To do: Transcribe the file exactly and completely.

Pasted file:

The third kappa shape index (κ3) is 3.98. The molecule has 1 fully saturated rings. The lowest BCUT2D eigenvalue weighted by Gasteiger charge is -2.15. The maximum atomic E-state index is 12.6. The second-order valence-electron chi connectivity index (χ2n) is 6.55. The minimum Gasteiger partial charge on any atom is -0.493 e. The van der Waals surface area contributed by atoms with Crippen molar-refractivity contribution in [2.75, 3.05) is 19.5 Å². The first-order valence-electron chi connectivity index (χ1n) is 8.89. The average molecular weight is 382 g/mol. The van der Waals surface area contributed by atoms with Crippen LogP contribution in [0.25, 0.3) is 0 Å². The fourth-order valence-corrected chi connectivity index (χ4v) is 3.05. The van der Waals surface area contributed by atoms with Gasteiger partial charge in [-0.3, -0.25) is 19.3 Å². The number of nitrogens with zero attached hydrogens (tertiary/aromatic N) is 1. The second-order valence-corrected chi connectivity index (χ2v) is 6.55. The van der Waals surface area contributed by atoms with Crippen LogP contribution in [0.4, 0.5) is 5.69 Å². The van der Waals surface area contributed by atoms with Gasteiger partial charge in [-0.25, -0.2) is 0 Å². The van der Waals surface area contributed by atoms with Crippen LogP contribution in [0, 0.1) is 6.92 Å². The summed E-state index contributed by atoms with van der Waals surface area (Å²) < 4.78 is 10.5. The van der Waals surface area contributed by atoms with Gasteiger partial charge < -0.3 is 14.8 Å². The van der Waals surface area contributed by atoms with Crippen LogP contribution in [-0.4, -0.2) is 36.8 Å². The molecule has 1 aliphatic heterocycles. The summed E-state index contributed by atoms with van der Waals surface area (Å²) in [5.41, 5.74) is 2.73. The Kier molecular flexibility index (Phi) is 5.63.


The third kappa shape index (κ3) is 3.98. The molecule has 1 fully saturated rings. The lowest BCUT2D eigenvalue weighted by Gasteiger charge is -2.15. The maximum atomic E-state index is 12.6. The second-order valence-electron chi connectivity index (χ2n) is 6.55. The minimum Gasteiger partial charge on any atom is -0.493 e. The van der Waals surface area contributed by atoms with Crippen molar-refractivity contribution in [2.75, 3.05) is 19.5 Å². The first-order valence-electron chi connectivity index (χ1n) is 8.89. The average molecular weight is 382 g/mol. The van der Waals surface area contributed by atoms with Crippen LogP contribution in [0.25, 0.3) is 0 Å². The fourth-order valence-corrected chi connectivity index (χ4v) is 3.05. The van der Waals surface area contributed by atoms with Gasteiger partial charge in [-0.3, -0.25) is 19.3 Å². The number of nitrogens with zero attached hydrogens (tertiary/aromatic N) is 1. The second-order valence-corrected chi connectivity index (χ2v) is 6.55. The van der Waals surface area contributed by atoms with Crippen LogP contribution in [0.4, 0.5) is 5.69 Å². The van der Waals surface area contributed by atoms with Gasteiger partial charge in [-0.25, -0.2) is 0 Å². The van der Waals surface area contributed by atoms with Crippen LogP contribution in [0, 0.1) is 6.92 Å². The summed E-state index contributed by atoms with van der Waals surface area (Å²) < 4.78 is 10.5. The van der Waals surface area contributed by atoms with Gasteiger partial charge < -0.3 is 14.8 Å². The van der Waals surface area contributed by atoms with Crippen LogP contribution in [-0.4, -0.2) is 36.8 Å². The molecule has 1 aliphatic heterocycles. The summed E-state index contributed by atoms with van der Waals surface area (Å²) in [5.41, 5.74) is 2.73. The Kier molecular flexibility index (Phi) is 5.63.